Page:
How can you stay on top of your risk management?

Planning for the ‘what if’s of business is critical for a business leader. When it comes to managing risk, the franchising relationship has its own complexities.

Many business owners are familiar with the concept (in theory) of the risk management matrix or plan where the potential risks to a business are identified and ranked in terms of likelihood of occurrence and risk minimisation strategies are planned and implemented.

For example, what if, your major supplier was to go under? What strategy is there to minimise risk to your business if this happens?

There are many different kinds of risk to a business the commercial risk related to the market viability of a product or service or environmental risk such as the potential fire risk to a manufacturing plant. Different strategies can be used to avoid or minimise risk and even shift some risks to another party.

Some concepts to think about in risk management are:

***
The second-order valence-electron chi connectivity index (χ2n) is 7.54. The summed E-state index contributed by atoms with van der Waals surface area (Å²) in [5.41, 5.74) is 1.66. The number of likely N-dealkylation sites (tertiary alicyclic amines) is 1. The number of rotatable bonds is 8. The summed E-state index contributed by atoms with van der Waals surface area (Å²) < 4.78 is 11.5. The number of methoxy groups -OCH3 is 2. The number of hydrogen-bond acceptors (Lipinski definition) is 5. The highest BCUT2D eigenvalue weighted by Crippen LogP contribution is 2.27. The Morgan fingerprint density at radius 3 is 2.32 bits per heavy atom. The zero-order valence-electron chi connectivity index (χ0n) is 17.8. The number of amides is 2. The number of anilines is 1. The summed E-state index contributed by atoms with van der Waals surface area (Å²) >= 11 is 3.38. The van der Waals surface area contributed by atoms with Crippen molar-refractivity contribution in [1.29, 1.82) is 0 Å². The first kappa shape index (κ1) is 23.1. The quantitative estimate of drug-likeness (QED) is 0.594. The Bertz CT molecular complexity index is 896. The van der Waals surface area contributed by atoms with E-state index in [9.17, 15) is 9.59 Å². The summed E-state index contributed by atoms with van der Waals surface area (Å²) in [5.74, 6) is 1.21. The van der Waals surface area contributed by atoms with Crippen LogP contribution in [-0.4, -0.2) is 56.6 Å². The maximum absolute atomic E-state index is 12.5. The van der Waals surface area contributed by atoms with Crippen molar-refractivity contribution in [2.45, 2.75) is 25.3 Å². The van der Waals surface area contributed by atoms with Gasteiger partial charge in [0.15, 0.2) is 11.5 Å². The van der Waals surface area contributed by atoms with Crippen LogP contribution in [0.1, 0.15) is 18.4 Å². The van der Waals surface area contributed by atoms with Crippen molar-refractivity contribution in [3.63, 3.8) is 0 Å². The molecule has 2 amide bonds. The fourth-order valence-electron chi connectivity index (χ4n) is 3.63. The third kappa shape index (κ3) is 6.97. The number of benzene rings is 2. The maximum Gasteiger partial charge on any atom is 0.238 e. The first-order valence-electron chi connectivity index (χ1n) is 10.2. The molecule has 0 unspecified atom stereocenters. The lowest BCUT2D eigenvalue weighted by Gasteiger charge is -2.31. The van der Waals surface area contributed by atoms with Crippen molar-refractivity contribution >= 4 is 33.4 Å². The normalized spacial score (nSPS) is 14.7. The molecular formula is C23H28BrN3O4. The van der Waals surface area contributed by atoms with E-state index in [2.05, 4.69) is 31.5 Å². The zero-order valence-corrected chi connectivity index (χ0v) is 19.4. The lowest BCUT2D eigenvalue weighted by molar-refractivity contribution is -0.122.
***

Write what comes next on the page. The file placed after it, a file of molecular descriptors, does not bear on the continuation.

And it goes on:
• IDENTIFY the potential risks or scenarios
  • AVOID the risk if possible
  • MINIMISE the risk if you can’t avoid it entirely
  • TRANSFER some or all risk to a third party such as through contractual terms (including indemnities) or insurance

Emergency services approach disaster planning use the “PPRR” model of risk management – Prevention, Preparedness, Response and Recovery. This is particularly useful in thinking about how you approach a crisis – for example, a food business thinking about how to handle a food contamination scare.

While these are general principles which apply to all businesses, in the franchising world there are both added risks and reduced risks through the existence and nature of the franchise relationship.

Particular risks posed by franchising

Franchising adds some special risks for franchisors.

But firstly consider the risks that it minimises  The most important one is probably that a franchisor can expand the brand name relatively quickly without the substantial capital investment which would otherwise be needed to be obtained from either a financier (e.g. bank) or other investors (e.g. through listing on the stock exchange or taking on partners).

Both of these methods have their own particular complications including the risk of the loss of control of the business which can be substantially limited through opting to franchise.